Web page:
KJZZ is a service of Rio Salado College,
and Maricopa Community Colleges

Copyright © 2024 KJZZ/Rio Salado College/MCCCD
Play Live Radio
Next Up:
0:00 0:00
Available On Air Stations

With voting rights at stake, Arizona progressives issue a call to arms against Sinema

Arizona progressives spent months trying to convince Sen. Kyrsten Sinema that voting rights are important enough to toss aside the filibuster, or at least change it, temporarily.

The Senate rule requires a 60-vote majority to move most legislation forward through the chamber. Republicans have used it for the length of President Joe Biden’s time in office to block voting bills Democrats, including Sinema, argue are needed to scale back voting restrictions passed at the state level by Democrats.

“We really are in a situation where our freedom to vote is at stake,” said Emily Kirkland, executive director of Progress Arizona.

Unable to change Sinema’s mind on their own, Kirkland and dozens of other Democratic women in Arizona sent a letter to an organization they hoped would have more influence: Emily's List, a decades-old campaign fund focused on electing female Democrats who support abortion rights.

Historically, abortion advocates like Emily’s List have resisted calls to change or eliminate the filibuster. It’s been used in the past to defend women’s access to health care, a point frequently noted by Sinema in her defense of the Senate rule.

Kirkland said the stakes are too high for organizations like Emily’s List to stay on the sidelines.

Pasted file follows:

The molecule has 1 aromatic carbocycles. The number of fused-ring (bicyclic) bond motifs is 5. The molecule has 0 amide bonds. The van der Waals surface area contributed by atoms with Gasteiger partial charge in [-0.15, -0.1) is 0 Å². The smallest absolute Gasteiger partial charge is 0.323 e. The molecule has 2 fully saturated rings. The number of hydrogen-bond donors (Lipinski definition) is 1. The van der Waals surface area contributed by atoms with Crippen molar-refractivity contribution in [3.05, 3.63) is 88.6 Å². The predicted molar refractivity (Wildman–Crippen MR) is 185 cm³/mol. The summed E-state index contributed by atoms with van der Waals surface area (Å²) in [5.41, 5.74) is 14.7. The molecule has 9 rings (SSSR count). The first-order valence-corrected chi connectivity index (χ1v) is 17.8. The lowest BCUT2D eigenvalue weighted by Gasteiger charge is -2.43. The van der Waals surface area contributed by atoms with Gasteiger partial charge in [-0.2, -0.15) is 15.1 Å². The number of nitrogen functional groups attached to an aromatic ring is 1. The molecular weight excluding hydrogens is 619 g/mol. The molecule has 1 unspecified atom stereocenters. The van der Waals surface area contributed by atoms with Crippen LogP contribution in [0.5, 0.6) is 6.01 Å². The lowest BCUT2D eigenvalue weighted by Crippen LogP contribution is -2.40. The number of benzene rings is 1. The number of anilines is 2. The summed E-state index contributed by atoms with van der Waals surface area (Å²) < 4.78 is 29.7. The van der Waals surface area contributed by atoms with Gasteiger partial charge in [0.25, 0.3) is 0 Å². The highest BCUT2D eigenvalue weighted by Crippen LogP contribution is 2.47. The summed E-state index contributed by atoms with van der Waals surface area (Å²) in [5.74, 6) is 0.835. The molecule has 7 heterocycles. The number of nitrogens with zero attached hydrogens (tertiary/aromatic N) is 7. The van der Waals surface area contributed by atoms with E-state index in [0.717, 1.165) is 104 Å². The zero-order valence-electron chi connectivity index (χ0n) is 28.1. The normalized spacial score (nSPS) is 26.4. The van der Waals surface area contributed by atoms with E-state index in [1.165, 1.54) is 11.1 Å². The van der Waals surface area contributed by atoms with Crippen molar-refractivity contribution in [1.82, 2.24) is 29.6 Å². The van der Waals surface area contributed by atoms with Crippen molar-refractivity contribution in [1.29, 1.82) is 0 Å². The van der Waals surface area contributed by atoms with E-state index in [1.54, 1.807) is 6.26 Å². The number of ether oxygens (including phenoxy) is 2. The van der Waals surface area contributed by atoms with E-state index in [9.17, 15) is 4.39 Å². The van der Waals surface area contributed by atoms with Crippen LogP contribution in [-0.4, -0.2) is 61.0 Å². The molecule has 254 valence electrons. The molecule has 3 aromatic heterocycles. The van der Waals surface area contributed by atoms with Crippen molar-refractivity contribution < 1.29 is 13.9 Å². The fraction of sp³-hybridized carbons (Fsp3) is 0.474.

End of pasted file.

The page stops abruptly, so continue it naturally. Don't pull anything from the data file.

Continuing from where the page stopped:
“We're in a moment where, given the threats to our democracy, we can't afford for people and organizations to be staying in their lane and focused only on one issue,” she said.

On Tuesday, Emily’s List heeded the call.

In a statement, President Laphonza Butler said if Sinema “can not support a path forward for the passage of this legislation, we believe she undermines the foundations of our democracy, her own path to victory and also the mission of Emily’s List.”

“Right now, Senator Sinema’s decision to reject the voices of allies, partners and constituents who believe the importance of voting rights outweighs that of an arcane process means  she will find herself standing alone in the next election,” Butler added.

Amid mounting calls for a primary challenger to Sinema in 2024, when she’s next up for reelection, the statement marked a turning point — from speculation and to concrete action, not just locally, but by an organization that’s steadfastly supported Sinema over the years and holds broad, national influence.

“Emily's List is a very powerful, trusted messenger to Democrats, and to pro-choice women,” said Tony Cani, a political strategist who served as deputy director to the Biden campaign in Arizona.

And it’s no hollow threat. From 2015 to 2020, while Sinema was running for the Senate,  no one contributed more to her campaign than Emily’s List — over $400,000, according to OpenSecrets. In a Wednesday announcement, following Sinema’s vote,  Butler stated Emily’s List won’t endorse Sinema in the future.